ASCO Education
ASCO Education
Feb 24, 2021
Social Determinants of Health - Understanding the Cost of Care
Play • 23 min

In this episode of ASCO eLearning's Social Determinants of Health (SDOH) series, Dr. Hala Borno (University of California San Francisco) moderates a discussion with Dr. Fumiko Chino (Memorial Sloan Kettering Cancer Center) on understanding the cost of care and ways care providers can help patients and caregivers mitigate financial toxicity.

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[MUSIC PLAYING] SPEAKER: The purpose of this podcast is to educate and inform. This is not a substitute for medical care and is not intended for use in the diagnosis or treatment of individual conditions. Guests on this podcast express their own opinions, experience, and conclusions. The mention of any product, service, organization, activity, or therapy should not be construed as an ASCO endorsement.




Welcome to the fourth episode of the ASCO Social Determinants of Health Series. I'm Dr. Hala Borno. I'm an Assistant Professor of Medicine at the University of California, San Francisco, and a genitourinary urinary medical oncologist. I have the pleasure today of being joined by Dr. Fumiko Chino, who's a radiation oncologist for Memorial Sloan Kettering.


This series is part of a new initiative proposed by ASCO President Dr. Lori Pierce, focused on increasing oncologists understanding of social determinants of health, its impact on patients, and modifiable risk factors for cancer. Inspired by Dr. Pierce's presidential theme of equality every day, every patient, everywhere.


In this episode, we will look at issues of financial toxicity and related barriers to cancer care. Again, thank you Dr. Chino for joining us today. First, I thought I would ask what do you consider to be financial toxicity and how can it be a barrier to access to care.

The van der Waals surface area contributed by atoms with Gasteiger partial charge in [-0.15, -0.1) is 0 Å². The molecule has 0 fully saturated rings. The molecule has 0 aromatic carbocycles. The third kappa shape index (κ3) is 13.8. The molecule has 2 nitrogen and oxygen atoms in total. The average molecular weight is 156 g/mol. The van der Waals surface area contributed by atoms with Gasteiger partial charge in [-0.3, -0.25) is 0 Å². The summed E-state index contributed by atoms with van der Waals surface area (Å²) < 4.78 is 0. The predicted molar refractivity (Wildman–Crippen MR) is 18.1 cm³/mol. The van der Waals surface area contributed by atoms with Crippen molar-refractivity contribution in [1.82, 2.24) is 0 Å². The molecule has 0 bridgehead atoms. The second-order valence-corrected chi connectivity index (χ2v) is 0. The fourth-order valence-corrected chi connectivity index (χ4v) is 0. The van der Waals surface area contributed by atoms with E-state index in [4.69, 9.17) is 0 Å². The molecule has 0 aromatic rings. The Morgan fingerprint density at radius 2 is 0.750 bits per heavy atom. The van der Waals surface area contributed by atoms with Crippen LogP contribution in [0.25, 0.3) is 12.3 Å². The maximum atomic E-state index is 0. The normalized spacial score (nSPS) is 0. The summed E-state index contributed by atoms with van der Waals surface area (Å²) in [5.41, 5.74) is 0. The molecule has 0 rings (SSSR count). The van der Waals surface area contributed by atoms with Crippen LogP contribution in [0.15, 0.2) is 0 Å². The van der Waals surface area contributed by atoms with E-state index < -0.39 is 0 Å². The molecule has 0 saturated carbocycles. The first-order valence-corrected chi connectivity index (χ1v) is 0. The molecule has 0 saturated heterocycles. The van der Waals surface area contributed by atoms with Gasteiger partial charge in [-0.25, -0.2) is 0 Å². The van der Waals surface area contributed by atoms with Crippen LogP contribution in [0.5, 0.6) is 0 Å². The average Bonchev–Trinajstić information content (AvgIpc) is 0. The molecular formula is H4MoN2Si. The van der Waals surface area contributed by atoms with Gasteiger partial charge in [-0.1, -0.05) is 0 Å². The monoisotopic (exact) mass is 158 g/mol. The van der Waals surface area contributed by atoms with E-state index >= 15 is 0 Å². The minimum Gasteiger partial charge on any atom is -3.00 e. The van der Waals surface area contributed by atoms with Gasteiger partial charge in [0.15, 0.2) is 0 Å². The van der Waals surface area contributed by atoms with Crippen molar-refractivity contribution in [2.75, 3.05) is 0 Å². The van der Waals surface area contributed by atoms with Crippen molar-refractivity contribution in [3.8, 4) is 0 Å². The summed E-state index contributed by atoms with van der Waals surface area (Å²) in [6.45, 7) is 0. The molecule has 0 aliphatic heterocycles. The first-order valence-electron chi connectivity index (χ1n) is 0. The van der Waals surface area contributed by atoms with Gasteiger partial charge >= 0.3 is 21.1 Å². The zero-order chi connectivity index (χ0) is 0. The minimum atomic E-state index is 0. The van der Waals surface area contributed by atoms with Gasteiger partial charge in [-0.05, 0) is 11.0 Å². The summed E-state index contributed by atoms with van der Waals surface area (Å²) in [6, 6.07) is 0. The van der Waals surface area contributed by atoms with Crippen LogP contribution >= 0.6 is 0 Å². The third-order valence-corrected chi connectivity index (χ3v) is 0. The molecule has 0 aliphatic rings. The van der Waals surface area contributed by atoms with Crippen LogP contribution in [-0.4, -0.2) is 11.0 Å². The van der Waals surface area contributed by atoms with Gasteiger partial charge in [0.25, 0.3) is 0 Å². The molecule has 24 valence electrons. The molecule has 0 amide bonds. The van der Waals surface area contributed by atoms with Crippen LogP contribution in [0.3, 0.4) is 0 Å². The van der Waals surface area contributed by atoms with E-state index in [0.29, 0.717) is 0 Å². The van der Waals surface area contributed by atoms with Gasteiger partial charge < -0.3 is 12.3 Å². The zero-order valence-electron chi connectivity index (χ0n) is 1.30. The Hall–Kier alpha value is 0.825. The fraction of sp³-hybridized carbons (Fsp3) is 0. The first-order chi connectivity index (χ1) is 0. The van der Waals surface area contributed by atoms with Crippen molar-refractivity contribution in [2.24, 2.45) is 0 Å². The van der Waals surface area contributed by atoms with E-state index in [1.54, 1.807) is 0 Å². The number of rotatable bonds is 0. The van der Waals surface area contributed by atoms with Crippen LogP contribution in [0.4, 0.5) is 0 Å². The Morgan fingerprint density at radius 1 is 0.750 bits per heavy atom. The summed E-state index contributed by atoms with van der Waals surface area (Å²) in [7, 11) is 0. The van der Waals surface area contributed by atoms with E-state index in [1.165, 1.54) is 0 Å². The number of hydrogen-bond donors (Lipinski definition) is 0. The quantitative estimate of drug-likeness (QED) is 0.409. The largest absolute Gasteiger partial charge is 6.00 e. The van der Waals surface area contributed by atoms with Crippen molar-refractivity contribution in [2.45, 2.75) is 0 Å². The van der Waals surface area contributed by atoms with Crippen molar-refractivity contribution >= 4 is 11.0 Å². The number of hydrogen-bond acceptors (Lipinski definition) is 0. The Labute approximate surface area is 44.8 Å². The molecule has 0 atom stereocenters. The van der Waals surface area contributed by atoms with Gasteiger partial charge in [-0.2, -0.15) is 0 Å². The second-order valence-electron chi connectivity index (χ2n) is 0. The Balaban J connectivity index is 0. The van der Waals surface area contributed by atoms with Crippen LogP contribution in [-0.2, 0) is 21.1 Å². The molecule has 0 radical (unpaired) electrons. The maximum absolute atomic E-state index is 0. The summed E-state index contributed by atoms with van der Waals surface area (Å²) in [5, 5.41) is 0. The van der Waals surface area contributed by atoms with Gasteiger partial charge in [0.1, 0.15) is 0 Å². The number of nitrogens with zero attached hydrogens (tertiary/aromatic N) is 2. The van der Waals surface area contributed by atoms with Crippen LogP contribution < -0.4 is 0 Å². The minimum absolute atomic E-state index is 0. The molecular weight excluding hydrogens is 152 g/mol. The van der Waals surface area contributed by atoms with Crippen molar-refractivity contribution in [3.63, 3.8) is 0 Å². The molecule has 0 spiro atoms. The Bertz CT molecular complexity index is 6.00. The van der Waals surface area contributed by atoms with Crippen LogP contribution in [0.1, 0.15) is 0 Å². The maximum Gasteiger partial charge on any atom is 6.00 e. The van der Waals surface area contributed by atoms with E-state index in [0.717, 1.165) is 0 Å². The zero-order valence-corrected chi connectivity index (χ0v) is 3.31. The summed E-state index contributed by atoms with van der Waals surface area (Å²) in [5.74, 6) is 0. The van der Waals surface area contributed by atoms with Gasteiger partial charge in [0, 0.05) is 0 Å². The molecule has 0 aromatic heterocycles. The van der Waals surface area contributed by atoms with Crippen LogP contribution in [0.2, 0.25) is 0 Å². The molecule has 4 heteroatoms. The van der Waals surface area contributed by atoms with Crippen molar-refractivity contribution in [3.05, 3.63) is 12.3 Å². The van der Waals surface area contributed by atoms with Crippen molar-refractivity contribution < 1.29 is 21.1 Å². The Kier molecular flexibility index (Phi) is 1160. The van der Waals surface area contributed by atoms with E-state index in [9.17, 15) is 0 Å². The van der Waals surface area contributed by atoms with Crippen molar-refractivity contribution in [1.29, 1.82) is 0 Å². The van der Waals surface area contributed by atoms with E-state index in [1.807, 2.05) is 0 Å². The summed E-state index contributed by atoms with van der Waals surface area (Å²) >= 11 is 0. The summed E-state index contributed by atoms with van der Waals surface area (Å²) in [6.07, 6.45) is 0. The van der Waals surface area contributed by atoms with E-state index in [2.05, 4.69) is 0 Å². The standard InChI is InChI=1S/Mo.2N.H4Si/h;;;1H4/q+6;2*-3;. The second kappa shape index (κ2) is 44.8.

FUMIKO CHINO: Thank you so much for having me. I am very passionate about this topic. I have dedicated my life to it. And it's actually the reason why I am in medicine. I think financial toxicity is a very-- it's a hot topic nowadays, especially with the rising cost of cancer care and then I think highlighted by the COVID pandemic.


But financial toxicity is really a patient-facing problem, meaning it's how patients deal with the cost of their cancer care and how that affects the quality of their care, their access to care, and ultimately can affect their survivorship from cancer. Personally, interested in it because of my own experiences with financial toxicity. And it's really the reason why I ended up in medical school at all.


I think realistically, it's like the old adage where you haven't-- unless you ask about a problem, you're not going to identify it. And from my own experiences, I know that there are patients that you will see in your clinic that are having problems with financial toxicity, but they won't necessarily talk to you about it until they're given permission. And so I think this topic is increasingly important. And it's something that I'm really happy that we're spending some time with today.